Some people like to define that as a macro, which we’ll do here so it’s obvious what’s going on:

#define wait_for_completion while(!(TWCR & (1 << TWINT)));

Now we can just use wait_for_completion whenever we need to pause until the action is complete.

Set a register

As with the last post, let’s look at an example where we set the value of a register in the slave device – a common way of getting the device to do something. In this example, we’re going to write the value 0xE2 to register 9 (or 0x09, if you prefer).

[Click to see larger version]

This process consists of:

  • Setting a start condition.
  • Sending the slave device’s bus address plus the write bit down the bus.
  • Sending the address for the slave device’s register down the bus (eg, 0x09).
  • Sending the value we want to write (eg, 0xE2) down the bus.
  • Setting the stop condition.

Start condition

To set a start condition and basically get the whole thing rolling, you need to set the start bit, TWSTA, in the control register. This is accompanied by setting the TWINT bit (to clear the interrupt) and the TWEN bit (to enable the I2C bus). And after doing all that, we wait for this action to complete. So this is what we do:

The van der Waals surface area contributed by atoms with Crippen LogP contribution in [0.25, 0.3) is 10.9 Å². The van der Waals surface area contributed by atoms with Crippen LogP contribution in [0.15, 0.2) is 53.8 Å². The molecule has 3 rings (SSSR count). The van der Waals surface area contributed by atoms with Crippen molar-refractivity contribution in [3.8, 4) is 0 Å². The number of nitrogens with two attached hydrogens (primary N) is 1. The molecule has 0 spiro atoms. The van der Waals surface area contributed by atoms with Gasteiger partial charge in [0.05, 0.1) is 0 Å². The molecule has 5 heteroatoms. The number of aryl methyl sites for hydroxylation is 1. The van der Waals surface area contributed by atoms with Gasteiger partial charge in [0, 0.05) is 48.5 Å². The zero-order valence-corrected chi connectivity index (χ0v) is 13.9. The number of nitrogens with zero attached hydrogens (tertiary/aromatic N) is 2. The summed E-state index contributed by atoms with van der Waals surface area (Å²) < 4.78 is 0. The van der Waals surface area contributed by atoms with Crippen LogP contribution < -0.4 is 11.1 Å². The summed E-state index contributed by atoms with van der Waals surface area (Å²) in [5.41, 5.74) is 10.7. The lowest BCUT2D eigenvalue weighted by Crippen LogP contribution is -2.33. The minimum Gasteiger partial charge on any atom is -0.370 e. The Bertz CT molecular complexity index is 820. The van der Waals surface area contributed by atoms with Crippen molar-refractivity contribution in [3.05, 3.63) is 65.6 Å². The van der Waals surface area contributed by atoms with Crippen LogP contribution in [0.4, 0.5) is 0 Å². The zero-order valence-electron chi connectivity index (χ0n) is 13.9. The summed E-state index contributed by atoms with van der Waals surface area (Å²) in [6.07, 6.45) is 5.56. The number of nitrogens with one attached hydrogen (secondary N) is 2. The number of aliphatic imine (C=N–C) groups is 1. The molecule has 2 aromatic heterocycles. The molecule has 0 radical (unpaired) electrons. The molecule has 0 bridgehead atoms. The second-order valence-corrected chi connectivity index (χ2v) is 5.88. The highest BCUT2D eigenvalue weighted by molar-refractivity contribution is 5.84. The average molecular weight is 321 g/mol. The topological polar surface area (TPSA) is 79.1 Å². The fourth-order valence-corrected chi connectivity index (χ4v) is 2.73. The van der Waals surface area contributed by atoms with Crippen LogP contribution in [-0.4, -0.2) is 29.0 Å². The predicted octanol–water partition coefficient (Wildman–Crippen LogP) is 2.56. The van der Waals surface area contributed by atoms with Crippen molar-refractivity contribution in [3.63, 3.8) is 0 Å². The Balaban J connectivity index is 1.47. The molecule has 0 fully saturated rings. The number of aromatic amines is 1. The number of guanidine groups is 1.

// set the start condition
TWCR = ((1 << TWEN) | (1 << TWINT) | (1 << TWSTA));

Sending the address

Let’s say the address of our slave device, typically referred to as SLA, is 0x6C. To this we need to add the appropriate bit for read (R) or write (W). As write mode is set using 0, then the next byte we send (SLA+W) is actually just the address. And we send a byte by first loading its value into the data register, TWDR, and then setting TWINT and TWEN again. In this example, what we need to do is:

// send the address
TWDR = 0x6C;                         // data to send - ie, address + write bit
TWCR = ((1 << TWEN | (1 << TWINT));  // trigger I2C action

Register and data

Sending the register address is no different from sending any other byte of data. So now we’re going to send the register address and the byte of data we want to store in it.

// send the register address
TWDR = 0x09;                         // register address
TWCR = ((1 << TWEN | (1 << TWINT));  // trigger I2C action
// send the data byte
TWDR = 0xE2;                         // data byte
TWCR = ((1 << TWEN | (1 << TWINT));  // trigger I2C action


Now that we’ve done what we set out to do, we need to set a stop condition. This frees the I2C bus for other operations. This is nearly identical to setting the start condition, except that we use TWSTO in place of TWSTA.

// set the stop condition
TWCR = ((1 << TWEN) | (1 << TWINT) | (1 << TWSTO));

Coming soon

And that’s pretty much it as far as sending a simple command is concerned.

You’ll note that we haven’t made any mention of the acknowledge bits that we talked about last time. Nor have we been paying attention to the status register TWSR. We’ll talk a little more about those in part 5.